Barrister calls on inquiry to investigate if newspapers still using alleged illegally obtained information

Posted: May 22, 2012 at 3:08 pm

The Leveson Inquiry should investigate whether journalists are still using information allegedly illegally obtained by private investigators, the victim’s barrister has said.

David Sherborne, representing victims of press intrusion, restated his application on information relating to Operation Motorman – the gathering of private information by private investigators – originally made two weeks ago.

He offered to provide the inquiry with the names of several journalists who hired investigator Steve Whittamore.

He said: “I can pass this inquiry and [News International lawyer] Mr White the name of at least one journalist – editor in one of the Sun’s departments – who obtained several ex-directory numbers and we have managed to trace two of the stories through a simple search of the newspapers website for the names of the individuals whose private details were bought in this way.”

He added: “It is hardly, as Mr White suggests, like looking for a needle in a hay stack. And since they know the names, we say it is hardly beyond the wit of someone at News International to identify where those journalists are and to ask them a few simple questions.”

The lawyer said he had found four Trinity Mirror journalists from the Motorman files – all promoted to senior positions – including one “responsible for 250 procurements” from Whittamore and another for obtaining background checks from the Police National Computer, and three journalists still working for Associated Newspapers.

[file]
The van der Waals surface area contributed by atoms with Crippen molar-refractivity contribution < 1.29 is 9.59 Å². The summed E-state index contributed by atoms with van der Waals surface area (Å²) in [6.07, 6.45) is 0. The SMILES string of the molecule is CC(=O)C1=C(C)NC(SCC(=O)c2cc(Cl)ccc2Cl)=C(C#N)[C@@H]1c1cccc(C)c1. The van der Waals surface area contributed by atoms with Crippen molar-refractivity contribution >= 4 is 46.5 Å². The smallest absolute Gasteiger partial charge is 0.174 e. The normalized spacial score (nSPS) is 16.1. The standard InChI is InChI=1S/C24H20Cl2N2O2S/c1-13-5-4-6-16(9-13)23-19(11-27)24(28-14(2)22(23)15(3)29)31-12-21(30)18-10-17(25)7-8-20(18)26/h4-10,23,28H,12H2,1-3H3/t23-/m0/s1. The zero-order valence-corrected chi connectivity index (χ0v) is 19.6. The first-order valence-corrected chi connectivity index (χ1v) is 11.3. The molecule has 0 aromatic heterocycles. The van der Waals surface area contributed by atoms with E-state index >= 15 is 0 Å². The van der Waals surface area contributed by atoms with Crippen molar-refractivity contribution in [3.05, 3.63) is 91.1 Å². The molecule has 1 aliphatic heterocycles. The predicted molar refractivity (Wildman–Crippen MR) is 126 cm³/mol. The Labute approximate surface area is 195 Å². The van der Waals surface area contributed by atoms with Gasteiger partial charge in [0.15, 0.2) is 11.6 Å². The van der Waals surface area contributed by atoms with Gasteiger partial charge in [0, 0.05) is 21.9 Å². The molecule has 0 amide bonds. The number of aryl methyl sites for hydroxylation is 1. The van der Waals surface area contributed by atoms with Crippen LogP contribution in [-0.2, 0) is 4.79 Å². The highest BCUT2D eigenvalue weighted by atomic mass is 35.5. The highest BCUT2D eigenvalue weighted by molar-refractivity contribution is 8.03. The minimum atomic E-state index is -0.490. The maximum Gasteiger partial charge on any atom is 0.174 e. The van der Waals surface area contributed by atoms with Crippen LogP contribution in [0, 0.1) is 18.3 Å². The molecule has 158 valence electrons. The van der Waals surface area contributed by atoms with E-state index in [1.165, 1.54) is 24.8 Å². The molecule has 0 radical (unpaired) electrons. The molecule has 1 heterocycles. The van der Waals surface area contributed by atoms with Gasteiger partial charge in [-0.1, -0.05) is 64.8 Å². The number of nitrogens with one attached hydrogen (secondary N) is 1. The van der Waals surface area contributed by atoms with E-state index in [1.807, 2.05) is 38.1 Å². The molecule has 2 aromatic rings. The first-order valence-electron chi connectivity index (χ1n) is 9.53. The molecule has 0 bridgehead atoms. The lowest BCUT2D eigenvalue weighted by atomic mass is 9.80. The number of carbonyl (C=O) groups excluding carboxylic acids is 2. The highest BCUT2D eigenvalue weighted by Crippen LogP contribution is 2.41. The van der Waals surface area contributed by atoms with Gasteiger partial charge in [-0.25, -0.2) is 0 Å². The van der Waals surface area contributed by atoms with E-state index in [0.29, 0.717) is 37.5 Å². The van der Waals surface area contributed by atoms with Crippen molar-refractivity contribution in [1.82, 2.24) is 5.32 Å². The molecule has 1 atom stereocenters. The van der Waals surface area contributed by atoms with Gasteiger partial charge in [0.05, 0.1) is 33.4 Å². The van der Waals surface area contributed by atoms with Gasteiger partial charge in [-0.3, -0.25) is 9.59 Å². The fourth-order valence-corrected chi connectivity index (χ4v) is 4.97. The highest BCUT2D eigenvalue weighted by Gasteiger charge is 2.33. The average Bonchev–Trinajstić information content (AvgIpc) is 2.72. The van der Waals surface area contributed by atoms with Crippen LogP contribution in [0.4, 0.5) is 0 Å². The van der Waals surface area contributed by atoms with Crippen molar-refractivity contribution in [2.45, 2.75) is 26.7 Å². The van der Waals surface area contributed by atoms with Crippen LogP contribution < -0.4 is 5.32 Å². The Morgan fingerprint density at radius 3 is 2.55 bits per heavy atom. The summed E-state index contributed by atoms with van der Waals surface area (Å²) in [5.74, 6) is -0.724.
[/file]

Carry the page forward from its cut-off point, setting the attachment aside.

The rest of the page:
He added: “This is what I might call a silent crime because the victims of it have no idea that their material is being processed and I’m not, as I say and repeat, interested in individual names here. This is not a discovery exercise.”

Lord Justice Leveson said he would continue to consider the application.

He said: “If one looks at what I’m intended to do, which is to reach conclusions as to culture, practices and ethics for the purpose of making recommendations as to the future, I ask whether what would clearly be a very detailed analysis, and far more detailed that I’ve deliberately undertaken in relation to hacking, for obvious reasons, would be appropriate, necessary or indeed appropriate.”